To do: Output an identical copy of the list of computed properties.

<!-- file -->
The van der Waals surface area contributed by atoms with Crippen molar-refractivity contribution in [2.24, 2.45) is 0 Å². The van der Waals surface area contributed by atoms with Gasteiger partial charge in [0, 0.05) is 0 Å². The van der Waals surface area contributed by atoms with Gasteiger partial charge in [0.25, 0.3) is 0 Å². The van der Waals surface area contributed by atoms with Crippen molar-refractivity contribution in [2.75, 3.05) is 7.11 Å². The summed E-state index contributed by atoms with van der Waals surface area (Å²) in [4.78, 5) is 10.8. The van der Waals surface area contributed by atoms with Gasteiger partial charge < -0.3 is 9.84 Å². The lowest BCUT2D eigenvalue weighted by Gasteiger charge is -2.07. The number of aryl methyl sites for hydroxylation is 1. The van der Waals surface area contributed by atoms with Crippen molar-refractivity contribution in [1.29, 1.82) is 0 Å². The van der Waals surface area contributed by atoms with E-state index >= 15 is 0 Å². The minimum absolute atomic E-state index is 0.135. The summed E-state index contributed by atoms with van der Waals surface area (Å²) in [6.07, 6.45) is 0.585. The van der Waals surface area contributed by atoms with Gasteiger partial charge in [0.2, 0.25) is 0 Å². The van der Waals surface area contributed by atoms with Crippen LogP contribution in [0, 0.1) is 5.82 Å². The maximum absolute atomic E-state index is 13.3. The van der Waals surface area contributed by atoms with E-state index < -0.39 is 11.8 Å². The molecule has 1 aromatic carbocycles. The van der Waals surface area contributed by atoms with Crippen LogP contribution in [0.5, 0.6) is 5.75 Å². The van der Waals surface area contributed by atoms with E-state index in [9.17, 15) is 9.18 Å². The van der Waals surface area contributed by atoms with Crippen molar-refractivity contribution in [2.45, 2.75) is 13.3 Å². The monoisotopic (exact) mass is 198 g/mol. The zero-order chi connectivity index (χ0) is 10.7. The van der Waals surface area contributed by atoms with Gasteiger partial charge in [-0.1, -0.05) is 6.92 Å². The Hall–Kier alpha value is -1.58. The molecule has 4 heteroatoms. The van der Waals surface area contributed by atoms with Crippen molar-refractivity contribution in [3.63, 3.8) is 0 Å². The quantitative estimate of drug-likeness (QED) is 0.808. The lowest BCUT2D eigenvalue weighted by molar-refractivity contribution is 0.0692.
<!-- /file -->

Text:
The van der Waals surface area contributed by atoms with Crippen molar-refractivity contribution in [2.24, 2.45) is 0 Å². The van der Waals surface area contributed by atoms with Gasteiger partial charge in [0, 0.05) is 0 Å². The van der Waals surface area contributed by atoms with Gasteiger partial charge in [0.25, 0.3) is 0 Å². The van der Waals surface area contributed by atoms with Crippen molar-refractivity contribution in [2.75, 3.05) is 7.11 Å². The summed E-state index contributed by atoms with van der Waals surface area (Å²) in [4.78, 5) is 10.8. The van der Waals surface area contributed by atoms with Gasteiger partial charge < -0.3 is 9.84 Å². The lowest BCUT2D eigenvalue weighted by Gasteiger charge is -2.07. The number of aryl methyl sites for hydroxylation is 1. The van der Waals surface area contributed by atoms with Crippen molar-refractivity contribution in [1.29, 1.82) is 0 Å². The van der Waals surface area contributed by atoms with E-state index >= 15 is 0 Å². The minimum absolute atomic E-state index is 0.135. The summed E-state index contributed by atoms with van der Waals surface area (Å²) in [6.07, 6.45) is 0.585. The van der Waals surface area contributed by atoms with Gasteiger partial charge in [0.2, 0.25) is 0 Å². The van der Waals surface area contributed by atoms with Crippen LogP contribution in [0, 0.1) is 5.82 Å². The maximum absolute atomic E-state index is 13.3. The van der Waals surface area contributed by atoms with E-state index < -0.39 is 11.8 Å². The molecule has 1 aromatic carbocycles. The van der Waals surface area contributed by atoms with Crippen LogP contribution in [0.5, 0.6) is 5.75 Å². The van der Waals surface area contributed by atoms with E-state index in [9.17, 15) is 9.18 Å². The van der Waals surface area contributed by atoms with Crippen molar-refractivity contribution in [2.45, 2.75) is 13.3 Å². The monoisotopic (exact) mass is 198 g/mol. The zero-order chi connectivity index (χ0) is 10.7. The van der Waals surface area contributed by atoms with Gasteiger partial charge in [-0.1, -0.05) is 6.92 Å². The Hall–Kier alpha value is -1.58. The molecule has 4 heteroatoms. The van der Waals surface area contributed by atoms with Crippen molar-refractivity contribution in [3.63, 3.8) is 0 Å². The quantitative estimate of drug-likeness (QED) is 0.808. The lowest BCUT2D eigenvalue weighted by molar-refractivity contribution is 0.0692.